Practice: Evolutionary Design
This practice describes an approach to design that assumes that the design will evolve over time, minimizing documentation while still providing guidance for making design decisions and communicating those decisions.

The Evolutionary Design practice reduces time-to-market for agile teams by incrementally formulating the design while implementing the software. It improves productivity, innovation, and time-to-market by leveraging refactoring and patterns to improve quality and maximizing reuse opportunities.

The application of evolutionary, iterative, and incremental development methods for software dates back to the 1950s. Evolutionary development is an alternative to a waterfall process. In the waterfall process, each past step or phase in the process was considered complete before moving on to the next. The waterfall implies it is not possible to re-enter previous phases to perform rework on any part of the project. The evolutionary design process realizes a solution by enhancing and changing its structure and capabilities incrementally. This practice fits well within the framework of an incremental, iterative or spiral development process, but can be used in any methodology.
Main Description

The Essence of Evolutionary Design

During each pass of the design, you will add, refine, and refactor your solution. The following steps summarize the evolutionary design practice:

  • Understand new requirement details
  • Identify design elements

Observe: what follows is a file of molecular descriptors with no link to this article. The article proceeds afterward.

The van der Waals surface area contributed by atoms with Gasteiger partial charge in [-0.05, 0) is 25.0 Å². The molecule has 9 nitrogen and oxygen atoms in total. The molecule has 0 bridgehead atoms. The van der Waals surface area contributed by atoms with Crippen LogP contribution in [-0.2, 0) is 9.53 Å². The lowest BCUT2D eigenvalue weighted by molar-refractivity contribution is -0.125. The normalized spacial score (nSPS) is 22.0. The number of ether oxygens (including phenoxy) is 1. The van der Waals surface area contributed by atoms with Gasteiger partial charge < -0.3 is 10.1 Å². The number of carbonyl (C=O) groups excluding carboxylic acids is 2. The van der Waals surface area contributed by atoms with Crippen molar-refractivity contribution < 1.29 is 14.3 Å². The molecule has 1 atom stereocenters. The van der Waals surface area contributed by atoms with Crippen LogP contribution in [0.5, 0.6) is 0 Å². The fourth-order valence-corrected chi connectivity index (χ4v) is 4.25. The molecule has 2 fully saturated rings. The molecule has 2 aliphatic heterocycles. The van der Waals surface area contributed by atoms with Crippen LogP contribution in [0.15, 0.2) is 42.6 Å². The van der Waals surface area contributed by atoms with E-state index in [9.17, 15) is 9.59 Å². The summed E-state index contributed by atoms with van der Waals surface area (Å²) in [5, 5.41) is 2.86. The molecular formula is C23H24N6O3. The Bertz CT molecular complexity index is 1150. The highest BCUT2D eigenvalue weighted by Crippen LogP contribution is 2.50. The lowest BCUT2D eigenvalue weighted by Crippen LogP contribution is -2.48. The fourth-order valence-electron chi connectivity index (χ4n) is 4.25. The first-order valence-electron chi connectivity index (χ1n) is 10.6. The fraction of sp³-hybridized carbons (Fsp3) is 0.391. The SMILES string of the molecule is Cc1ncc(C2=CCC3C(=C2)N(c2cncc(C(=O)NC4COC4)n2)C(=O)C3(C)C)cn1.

• Determine how elements collaborate to realize the scenario
  • Refine design decisions
  • Design internals
  • Communicate the design
  • Understand the architecture
  • Evaluate the design
How to read this practice

Become familiar with its overall structure. Be sure that you understand what it is in it and how it is organized.

Review all of the key concepts to understand the terminology used in this practice, including:

Read the Task: Design the Solution to understand what needs to be done. Finally, review the associated guidelines for more information on the overall workflow.

See Using Evolutionary Design in Context for more information.

Additional Information

Meyer, B., Object-Oriented Software Construction, Prentice Hall, 1997

A primer on OO basics.

Gamma, E., Helm, R., Johnson, R., Vlissides, J., Design Patterns: Elements of Reusable Object-Oriented Software, Addison-Wesley Professional; 1995

The "bible" on learning what patterns are and how to describe them.

Shalloway, J., Trott, J. Design Patterns Explained A New Perspective on Object-Oriented Design, Second Edition, Addison Wesley, 2005

This book describes how to evolve a design via design patterns.

Richard E. Fairley, Mary Jane Willshire, "Iterative Rework: The Good, the Bad, and the Ugly," Computer, vol. 38, no. 9, pp. 34-41, Sept., 2005.

Martin Fowler, "Is Design Dead?" Retrieved 8 August 2008

Craig Larman, Victor R. Basili, "Iterative and Incremental Development: A Brief History" Computer, vol. 36, no. 6, pp. 47-56, Jun., 2003.